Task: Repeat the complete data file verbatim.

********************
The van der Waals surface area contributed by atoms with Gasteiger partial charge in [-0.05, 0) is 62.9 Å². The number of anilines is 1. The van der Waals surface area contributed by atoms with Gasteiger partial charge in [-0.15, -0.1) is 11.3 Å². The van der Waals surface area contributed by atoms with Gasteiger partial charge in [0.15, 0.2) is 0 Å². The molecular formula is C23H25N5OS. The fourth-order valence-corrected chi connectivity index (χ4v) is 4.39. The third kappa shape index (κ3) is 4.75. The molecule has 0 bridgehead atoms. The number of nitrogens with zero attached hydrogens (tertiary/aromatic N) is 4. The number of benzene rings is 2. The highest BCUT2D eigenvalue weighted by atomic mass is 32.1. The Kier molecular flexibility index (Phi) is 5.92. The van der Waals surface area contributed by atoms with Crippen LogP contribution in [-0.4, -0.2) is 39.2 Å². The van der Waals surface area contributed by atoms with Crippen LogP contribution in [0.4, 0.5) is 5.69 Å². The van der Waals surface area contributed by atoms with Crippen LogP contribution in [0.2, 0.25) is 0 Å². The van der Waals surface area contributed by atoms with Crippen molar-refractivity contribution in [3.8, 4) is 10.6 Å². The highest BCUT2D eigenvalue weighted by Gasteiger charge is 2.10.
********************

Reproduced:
The van der Waals surface area contributed by atoms with Gasteiger partial charge in [-0.05, 0) is 62.9 Å². The number of anilines is 1. The van der Waals surface area contributed by atoms with Gasteiger partial charge in [-0.15, -0.1) is 11.3 Å². The van der Waals surface area contributed by atoms with Gasteiger partial charge in [0.15, 0.2) is 0 Å². The molecular formula is C23H25N5OS. The fourth-order valence-corrected chi connectivity index (χ4v) is 4.39. The third kappa shape index (κ3) is 4.75. The molecule has 0 bridgehead atoms. The number of nitrogens with zero attached hydrogens (tertiary/aromatic N) is 4. The number of benzene rings is 2. The highest BCUT2D eigenvalue weighted by atomic mass is 32.1. The Kier molecular flexibility index (Phi) is 5.92. The van der Waals surface area contributed by atoms with Crippen LogP contribution in [-0.4, -0.2) is 39.2 Å². The van der Waals surface area contributed by atoms with Crippen LogP contribution in [0.4, 0.5) is 5.69 Å². The van der Waals surface area contributed by atoms with Crippen LogP contribution in [0.2, 0.25) is 0 Å². The van der Waals surface area contributed by atoms with Crippen molar-refractivity contribution in [3.8, 4) is 10.6 Å². The highest BCUT2D eigenvalue weighted by Gasteiger charge is 2.10.